Twiddling your memory knobs back to August this year you might remember SlashGear's coverage of the Onyx concept phone, designed and crafted by bespoke hardware and interface designers Synaptics and Pilotfish. With no physical controls such as the keypad, joystick or scroll wheels found on traditional phones, Onyx instead relies on a system of touch, proximity and gesture.
Built around a high-resolution LCD screen and Synaptics' ClearPad touchscreen technology, a transparent touch-sensitive capacitive sensor, Onyx can discriminate between one and two finger use and can even tell when it is being held against a cheek. This opens up whole new avenues of interface design: pop-up onscreen scrollwheels for volume and moving through contact and media lists, "flicking away" text messages to send them, dragging photos and files from screen to screen.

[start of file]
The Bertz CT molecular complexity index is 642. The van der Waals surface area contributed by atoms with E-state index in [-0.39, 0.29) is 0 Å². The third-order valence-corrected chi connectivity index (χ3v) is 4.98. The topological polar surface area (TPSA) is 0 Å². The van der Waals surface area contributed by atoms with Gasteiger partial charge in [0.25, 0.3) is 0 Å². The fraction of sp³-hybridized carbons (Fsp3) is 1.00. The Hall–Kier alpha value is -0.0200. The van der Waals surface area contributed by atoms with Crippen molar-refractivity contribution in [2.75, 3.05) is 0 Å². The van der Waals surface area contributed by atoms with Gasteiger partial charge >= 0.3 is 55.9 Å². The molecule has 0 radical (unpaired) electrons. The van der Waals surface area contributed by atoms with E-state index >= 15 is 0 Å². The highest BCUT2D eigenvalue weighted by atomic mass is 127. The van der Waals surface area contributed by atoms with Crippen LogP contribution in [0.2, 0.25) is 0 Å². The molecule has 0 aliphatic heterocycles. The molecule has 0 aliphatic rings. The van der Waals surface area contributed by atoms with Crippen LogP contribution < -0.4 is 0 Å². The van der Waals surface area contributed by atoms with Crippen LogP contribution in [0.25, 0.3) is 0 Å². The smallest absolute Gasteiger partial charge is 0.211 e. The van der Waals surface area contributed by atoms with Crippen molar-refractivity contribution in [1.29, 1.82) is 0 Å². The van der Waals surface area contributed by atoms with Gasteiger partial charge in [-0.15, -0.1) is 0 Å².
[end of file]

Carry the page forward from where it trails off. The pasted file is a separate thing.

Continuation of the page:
SlashGear has been lucky enough to visit Synaptics and get a live demonstration of Onyx, from none other than their Human Interface Architect, John M. Feland. Under the ever watchful eye of Clark Foy, the company's marketing VP, we filmed some exclusive footage of the prototype in action. The ethos of Onyx is "All About Fun", about using technology in a humanistic way; hopefully you'll have fun looking at what might just be the phone of the future.